There are several ways to measure customer satisfaction – like surveys, feedback scores, likelihood to recommend, and the infamous Net Promoter Score, which gauges the loyalty of a company’s customer relationships. Here at Zoomin, we’ve found that a great technical content experience contributes to significant increases in NPS among our customers.
Upsell and Cross-sell
“When consumers have a very good customer experience, they are 3.5x more likely to make additional purchases than if they have a very poor one.” (CX Factoids, Qualtrics, 2018)
As we’ve already established, paying customers – and not just prospects – will be spending a lot of time in your documentation site. Every engagement of theirs is a valuable opportunity to promote product upgrades, share updates, and so on.
If you’re like many documentation teams and focused more on content KPIs than business KPIs, you may be missing a key opportunity to provide customers with added value, actionable recommendations, and additional buying opportunities.
So what can you do about it? First, of course, you should make sure your users are already having a great content experience. This means:
- Making sure your content is available and useful
- Making sure your content is findable, so users can easily help themselves
- Providing an engaging, interactive and personalized experience
While many companies may achieve the first objective, few manage to get much further.
Next, you can become more marketing-minded when it comes to creating and publishing technical content. That can mean different things depending on your product or service, but here are some ways you can start thinking more like a marketer:
- When relevant, reinforce the benefits of upgrading one’s service plan.
- Incorporate offers or discounts (like for renewing membership).
- Share product updates like new features and add-ons.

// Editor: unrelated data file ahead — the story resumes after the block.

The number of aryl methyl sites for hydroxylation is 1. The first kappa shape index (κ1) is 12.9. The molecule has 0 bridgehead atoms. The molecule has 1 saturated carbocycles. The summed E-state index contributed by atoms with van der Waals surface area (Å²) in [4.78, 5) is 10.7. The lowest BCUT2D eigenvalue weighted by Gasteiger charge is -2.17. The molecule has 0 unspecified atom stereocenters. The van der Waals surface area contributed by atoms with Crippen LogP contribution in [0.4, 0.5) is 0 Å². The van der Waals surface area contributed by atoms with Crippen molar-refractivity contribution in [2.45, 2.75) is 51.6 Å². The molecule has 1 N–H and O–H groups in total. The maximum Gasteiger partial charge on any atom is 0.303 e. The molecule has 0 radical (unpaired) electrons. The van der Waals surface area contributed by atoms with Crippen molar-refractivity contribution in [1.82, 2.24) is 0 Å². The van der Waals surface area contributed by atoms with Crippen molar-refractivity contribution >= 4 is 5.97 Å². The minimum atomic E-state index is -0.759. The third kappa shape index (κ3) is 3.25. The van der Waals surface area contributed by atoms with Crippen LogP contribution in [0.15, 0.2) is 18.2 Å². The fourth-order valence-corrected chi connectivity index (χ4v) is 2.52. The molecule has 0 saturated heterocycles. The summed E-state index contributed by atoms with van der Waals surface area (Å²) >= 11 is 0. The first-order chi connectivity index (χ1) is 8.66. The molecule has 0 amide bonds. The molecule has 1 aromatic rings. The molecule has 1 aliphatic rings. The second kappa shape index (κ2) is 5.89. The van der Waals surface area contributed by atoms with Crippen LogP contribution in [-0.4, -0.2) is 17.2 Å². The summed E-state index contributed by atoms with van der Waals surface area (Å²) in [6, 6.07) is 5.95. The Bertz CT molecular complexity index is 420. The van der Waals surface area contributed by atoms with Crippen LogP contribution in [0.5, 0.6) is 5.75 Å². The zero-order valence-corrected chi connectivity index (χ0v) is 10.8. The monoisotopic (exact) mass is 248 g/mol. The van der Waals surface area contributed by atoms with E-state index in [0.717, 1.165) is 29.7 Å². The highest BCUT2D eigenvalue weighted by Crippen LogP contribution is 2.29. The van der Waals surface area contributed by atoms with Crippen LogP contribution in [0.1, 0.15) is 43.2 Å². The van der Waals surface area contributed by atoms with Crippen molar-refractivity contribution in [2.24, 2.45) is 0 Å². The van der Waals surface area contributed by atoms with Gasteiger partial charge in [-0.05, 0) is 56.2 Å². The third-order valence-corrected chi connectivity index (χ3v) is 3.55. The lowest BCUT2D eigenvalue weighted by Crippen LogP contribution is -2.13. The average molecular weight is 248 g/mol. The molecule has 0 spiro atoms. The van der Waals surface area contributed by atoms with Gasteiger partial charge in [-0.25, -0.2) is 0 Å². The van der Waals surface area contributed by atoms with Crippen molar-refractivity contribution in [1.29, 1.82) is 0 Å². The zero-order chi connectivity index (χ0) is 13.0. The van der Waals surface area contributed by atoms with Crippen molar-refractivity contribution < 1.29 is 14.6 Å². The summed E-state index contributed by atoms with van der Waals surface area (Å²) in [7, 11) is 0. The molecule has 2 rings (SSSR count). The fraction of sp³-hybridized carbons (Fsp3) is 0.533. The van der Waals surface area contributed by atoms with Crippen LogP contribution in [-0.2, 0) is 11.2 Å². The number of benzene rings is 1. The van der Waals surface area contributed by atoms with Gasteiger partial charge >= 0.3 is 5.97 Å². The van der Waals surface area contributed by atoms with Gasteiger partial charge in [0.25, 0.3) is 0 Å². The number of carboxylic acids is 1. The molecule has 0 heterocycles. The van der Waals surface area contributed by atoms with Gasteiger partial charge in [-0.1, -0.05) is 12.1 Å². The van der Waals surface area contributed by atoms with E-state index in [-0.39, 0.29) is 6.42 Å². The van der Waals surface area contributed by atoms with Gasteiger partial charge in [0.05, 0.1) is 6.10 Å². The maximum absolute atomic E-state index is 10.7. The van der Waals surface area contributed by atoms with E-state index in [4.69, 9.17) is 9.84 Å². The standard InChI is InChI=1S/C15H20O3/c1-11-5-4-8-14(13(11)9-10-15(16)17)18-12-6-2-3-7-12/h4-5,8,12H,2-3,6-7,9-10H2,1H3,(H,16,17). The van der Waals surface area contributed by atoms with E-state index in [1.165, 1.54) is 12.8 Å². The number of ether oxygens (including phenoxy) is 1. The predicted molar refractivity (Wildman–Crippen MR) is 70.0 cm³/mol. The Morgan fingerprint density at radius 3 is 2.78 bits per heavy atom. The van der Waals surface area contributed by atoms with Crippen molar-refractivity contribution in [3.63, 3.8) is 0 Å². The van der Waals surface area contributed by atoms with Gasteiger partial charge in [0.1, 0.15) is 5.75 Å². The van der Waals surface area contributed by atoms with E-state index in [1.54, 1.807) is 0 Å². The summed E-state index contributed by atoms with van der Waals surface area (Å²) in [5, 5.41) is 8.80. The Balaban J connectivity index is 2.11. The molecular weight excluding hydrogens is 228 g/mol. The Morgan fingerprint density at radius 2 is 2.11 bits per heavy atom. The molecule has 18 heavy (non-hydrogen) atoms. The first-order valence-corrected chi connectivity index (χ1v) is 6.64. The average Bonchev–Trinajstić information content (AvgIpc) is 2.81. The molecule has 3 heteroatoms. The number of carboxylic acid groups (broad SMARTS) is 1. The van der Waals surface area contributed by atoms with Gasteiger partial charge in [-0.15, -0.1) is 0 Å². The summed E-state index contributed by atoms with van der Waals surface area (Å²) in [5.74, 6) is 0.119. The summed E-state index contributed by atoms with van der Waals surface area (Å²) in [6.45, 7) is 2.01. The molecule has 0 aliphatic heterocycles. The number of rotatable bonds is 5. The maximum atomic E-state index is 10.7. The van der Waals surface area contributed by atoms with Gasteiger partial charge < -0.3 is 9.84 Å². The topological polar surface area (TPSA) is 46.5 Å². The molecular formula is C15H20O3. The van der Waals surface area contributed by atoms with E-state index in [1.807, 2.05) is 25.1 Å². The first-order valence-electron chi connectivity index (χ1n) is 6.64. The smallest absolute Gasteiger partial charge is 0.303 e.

- Recommend related content, which, in addition to increasing engagement, may guide users toward other service offerings.
What should you do next?
You’ve probably noticed a common theme by now: great experiences makes for good business.
Now that you know the impact your content can have on your company’s presence and your customers’ experience, it’s time to meet with other people in your organization and start asking some key questions. The goal, of course, is to determine how you can leverage your technical content and sites to support key business goals.
Here are some questions to help you get started:
- Does your documentation site make it easy for users to find the answers they need?
- Does it provide a personalized experience?
- Is it easy for users to discover and learn about related topics?
- Is it easy for customers to learn about other products and offers?
- What will a potential customer see when they arrive at your documentation site?
- How much of your web traffic goes to your documentation site?
- Is it optimized for SEO?
- Is there anywhere else you should be displaying your product content (e.g. in your service or community portal)?
If you found this article interesting, be sure to download our free eBook: “Product Content: The Missing Piece in Your Marketing Strategy“. It’s our comprehensive guide for building the business case for product content – including why it’s important to your bottom line and how you can use it to drive marketing KPIs. Download it today!